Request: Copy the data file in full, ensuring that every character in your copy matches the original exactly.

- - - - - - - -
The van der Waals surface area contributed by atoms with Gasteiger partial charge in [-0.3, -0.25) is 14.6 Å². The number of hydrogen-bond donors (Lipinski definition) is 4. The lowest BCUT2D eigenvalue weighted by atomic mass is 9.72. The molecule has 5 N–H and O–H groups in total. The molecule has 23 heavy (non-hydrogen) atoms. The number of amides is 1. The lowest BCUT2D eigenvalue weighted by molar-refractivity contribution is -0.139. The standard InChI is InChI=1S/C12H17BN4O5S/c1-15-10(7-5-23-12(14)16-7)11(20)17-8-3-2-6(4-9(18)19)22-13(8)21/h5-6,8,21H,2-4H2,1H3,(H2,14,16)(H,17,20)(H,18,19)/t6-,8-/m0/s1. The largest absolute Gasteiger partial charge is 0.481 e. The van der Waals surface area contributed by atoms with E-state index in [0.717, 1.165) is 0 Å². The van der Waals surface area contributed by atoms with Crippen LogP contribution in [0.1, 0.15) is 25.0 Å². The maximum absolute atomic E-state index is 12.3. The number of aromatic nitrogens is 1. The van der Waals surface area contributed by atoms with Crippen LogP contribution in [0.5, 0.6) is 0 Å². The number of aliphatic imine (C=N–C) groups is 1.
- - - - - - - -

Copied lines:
The van der Waals surface area contributed by atoms with Gasteiger partial charge in [-0.3, -0.25) is 14.6 Å². The number of hydrogen-bond donors (Lipinski definition) is 4. The lowest BCUT2D eigenvalue weighted by atomic mass is 9.72. The molecule has 5 N–H and O–H groups in total. The molecule has 23 heavy (non-hydrogen) atoms. The number of amides is 1. The lowest BCUT2D eigenvalue weighted by molar-refractivity contribution is -0.139. The standard InChI is InChI=1S/C12H17BN4O5S/c1-15-10(7-5-23-12(14)16-7)11(20)17-8-3-2-6(4-9(18)19)22-13(8)21/h5-6,8,21H,2-4H2,1H3,(H2,14,16)(H,17,20)(H,18,19)/t6-,8-/m0/s1. The largest absolute Gasteiger partial charge is 0.481 e. The van der Waals surface area contributed by atoms with E-state index in [0.717, 1.165) is 0 Å². The van der Waals surface area contributed by atoms with Crippen LogP contribution in [0.1, 0.15) is 25.0 Å². The maximum absolute atomic E-state index is 12.3. The number of aromatic nitrogens is 1. The van der Waals surface area contributed by atoms with Crippen LogP contribution in [0.5, 0.6) is 0 Å². The number of aliphatic imine (C=N–C) groups is 1.